In recent years, higher education has shown an increased interest in self-instruction for professional skills training, because of increased student numbers and decreased availability of staff. In this context, various types of self-instruction programmes for skills training have already shown positive effects (Hommes, Van der Molen, & Lang, 1994; Schönrock-Adema, 2002). The present dissertation concerns the construction and evaluation of a self-instruction programme (SIP) for basic training in professional communication skills for students in Psychology at the Open University of the Netherlands (OUNL). This programme was developed in 1995 by the Faculty of Psychology of the OUNL, in cooperation with the Psychology Department of the University of Groningen. New in this particular programme is the use of unsupervised training sessions in which students practice communication skills. Standard training procedures normally include supervision for these sessions. The studies described in this thesis focused on the effects of the self-instruction programme on knowledge, skill, selfefficacy, motivation, and transfer in comparison to the effects of supervised training. The theoretical framework was derived from Social Learning Theory (Bandura, 1977, 1982, 1986), Self-Efficacy Theory (Bandura, 19986, 1997), Expectancy Value Theory (Ajzen & Fishbein, 1980; Atkinson, 1964; Vroom, 1964), and the Transfer Model by Baldwin & Ford (1988).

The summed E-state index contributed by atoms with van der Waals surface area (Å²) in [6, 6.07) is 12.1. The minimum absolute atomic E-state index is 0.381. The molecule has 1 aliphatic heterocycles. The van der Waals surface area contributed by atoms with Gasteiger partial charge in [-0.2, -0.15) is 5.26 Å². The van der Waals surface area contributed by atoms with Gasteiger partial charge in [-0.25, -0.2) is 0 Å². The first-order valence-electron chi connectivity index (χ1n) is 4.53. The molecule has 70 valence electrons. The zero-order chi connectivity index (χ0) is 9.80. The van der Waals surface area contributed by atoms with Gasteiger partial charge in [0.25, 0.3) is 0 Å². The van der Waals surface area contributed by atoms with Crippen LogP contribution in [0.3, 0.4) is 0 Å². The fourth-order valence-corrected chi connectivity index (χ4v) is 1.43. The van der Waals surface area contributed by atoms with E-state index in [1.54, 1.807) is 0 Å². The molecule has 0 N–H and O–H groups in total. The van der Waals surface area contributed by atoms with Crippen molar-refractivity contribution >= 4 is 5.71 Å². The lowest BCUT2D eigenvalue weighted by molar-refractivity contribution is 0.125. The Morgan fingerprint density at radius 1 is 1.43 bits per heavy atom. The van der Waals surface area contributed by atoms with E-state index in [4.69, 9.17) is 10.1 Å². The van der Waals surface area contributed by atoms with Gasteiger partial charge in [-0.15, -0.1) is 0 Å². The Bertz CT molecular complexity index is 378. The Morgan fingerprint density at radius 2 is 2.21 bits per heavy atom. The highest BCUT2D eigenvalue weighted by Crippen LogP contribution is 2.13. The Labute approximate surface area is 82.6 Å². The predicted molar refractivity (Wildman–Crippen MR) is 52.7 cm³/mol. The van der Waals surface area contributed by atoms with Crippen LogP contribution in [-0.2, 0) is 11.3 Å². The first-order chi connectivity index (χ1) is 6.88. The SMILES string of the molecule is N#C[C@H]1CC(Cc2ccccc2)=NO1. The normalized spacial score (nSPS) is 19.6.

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Molen, Prof. Dr. H.T. van der
H.T. van der Molen (Henk)
Erasmus University Rotterdam
Department of Psychology

Hommes, M. A. (2006, April 27). Zelfinstructie bij gesprekstraining voor afstandsonderwijs: effecten op vaardigheid, self-efficacy, motivatie en transfer. Retrieved from